after a little research on endurance gravel races in hot wet and miserable conditions, i determined that my full body mtb shoes were not going to be to my liking, so i began investigating mtb sandals.
so far so good
i knew i was looking for something breathable with at least a little toe protection, so those funny birkenstock-lookin’ ones weren’t going to cut it. ask me sometime about what happened to the girl that lost her pinkie toe riding on the handlebars of a bmx bike. that was enough to scare me into closed toe shoes forever.
keen looked like a good option- they have a good reputation and are readily available at specialty shoe stores in my area, so i started looking at their models first. really, i didn’t much consider any other brands because i wasn’t aware of them. i saw that the keen commuter line looked pretty close to what i wanted. $130 felt a little steep for sandals but if that was the going rate, i was prepared to pay it, if the shoes had good reviews.
unfortunately, reviews for the model i fancied were not so good. buyers reported that the keen commuter 5 sandals were hot, dried very slowly, felt heavy and generally didn’t last as well as the previous iterations of the shoe. there were also multiple reports that it runs narrow. my feet get wide up front as a result of my hobbit toes and i cannot wear narrow shoes of any kind… so i started looking for alternatives.
i stumbled upon the following review: Cycling SPD Sandals: The Most Versatile Touring Shoes from the website Cycling About. yeah, it’s from 2014 but it was a real eye opener for me- reading through, i felt this person really had a handle on the sandal! for example, i had never considered that sandals might have options outside of socks / no socks:
How are they good for all weather conditions?
1. Wear your sandals without socks in conditions over 15 degrees Celcius.
2. Wear your sandals with thin, ventilated cycling socks for a bit more warmth/comfort.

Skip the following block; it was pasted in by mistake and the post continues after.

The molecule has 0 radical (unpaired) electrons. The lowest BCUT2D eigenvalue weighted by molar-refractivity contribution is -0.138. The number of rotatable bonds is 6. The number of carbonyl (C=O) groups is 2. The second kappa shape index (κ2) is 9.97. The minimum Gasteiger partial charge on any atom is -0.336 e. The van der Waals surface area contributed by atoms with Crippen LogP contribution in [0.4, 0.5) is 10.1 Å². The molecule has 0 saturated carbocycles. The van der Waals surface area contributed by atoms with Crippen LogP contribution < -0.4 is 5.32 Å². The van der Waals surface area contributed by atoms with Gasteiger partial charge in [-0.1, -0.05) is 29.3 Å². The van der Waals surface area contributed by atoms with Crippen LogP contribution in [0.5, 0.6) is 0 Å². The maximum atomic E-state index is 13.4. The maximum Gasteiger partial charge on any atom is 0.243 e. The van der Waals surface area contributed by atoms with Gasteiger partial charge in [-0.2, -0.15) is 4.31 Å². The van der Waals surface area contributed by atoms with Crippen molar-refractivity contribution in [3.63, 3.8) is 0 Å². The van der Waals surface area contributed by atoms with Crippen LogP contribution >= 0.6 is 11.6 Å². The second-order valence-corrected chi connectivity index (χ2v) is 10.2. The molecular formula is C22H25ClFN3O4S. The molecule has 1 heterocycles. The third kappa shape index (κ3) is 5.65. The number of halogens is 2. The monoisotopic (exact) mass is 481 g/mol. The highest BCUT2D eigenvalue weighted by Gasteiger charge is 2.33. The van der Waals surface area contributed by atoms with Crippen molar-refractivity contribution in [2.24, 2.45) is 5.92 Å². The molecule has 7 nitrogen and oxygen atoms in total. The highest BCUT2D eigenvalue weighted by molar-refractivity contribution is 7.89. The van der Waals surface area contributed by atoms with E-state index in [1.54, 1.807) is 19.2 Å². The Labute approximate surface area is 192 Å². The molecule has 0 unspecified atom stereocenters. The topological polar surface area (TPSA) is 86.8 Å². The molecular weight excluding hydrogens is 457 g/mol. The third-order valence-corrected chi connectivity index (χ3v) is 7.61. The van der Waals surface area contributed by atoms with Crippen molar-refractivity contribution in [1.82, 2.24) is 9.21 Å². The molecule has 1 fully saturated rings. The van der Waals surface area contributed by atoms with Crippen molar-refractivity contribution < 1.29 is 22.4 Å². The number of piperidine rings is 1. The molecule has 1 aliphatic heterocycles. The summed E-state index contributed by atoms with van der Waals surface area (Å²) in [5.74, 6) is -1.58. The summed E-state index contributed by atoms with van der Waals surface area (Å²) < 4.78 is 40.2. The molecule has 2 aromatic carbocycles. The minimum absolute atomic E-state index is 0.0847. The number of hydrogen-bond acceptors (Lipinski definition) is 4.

3. Wear your sandals with thick, waterproof socks in cold or wet conditions.
4. Wear your sandals with socks AND booties/shoe covers in super cold and wet conditions.
sandals and booties? this guy is a genius!!! i could drag a bunch of other helpful pull-quotes out of there, but just go read it, it’s full of great information, is succinct and includes a list of available sandal recommendations. highly valuable.
the keen commuter is included in the selection of recommended sandals (with that warning about width again) but also some other options. the top comparable model, the shimano SD5, is only available in euro sizes 39 & up. in american sizes i wear about a womens 7 (pretty average despite my shortness of stature) or an EU37… so, kudos to shimano for keeping cycling a sausage fest, i guess. the nashbar model “ragster” was cited as going down to a size 37 and i’ve had good experiences with the nashbar / performance brand in the past, but when i looked them up they were only avbailable in sasquatch size. this is probably due to last years sudden folding of performance bike so i’m not going to crap on nashbar today. at least their designers tried.
a brand i had never heard of, exustar, was also on the list. apparently exustar is a manufacturer that makes sandals for a lot of other companies to brand as their own. the photo looked like about what i was going for and i was able to source my size from a bike shop for $90. i like a deal, so i decided to investigate a little further.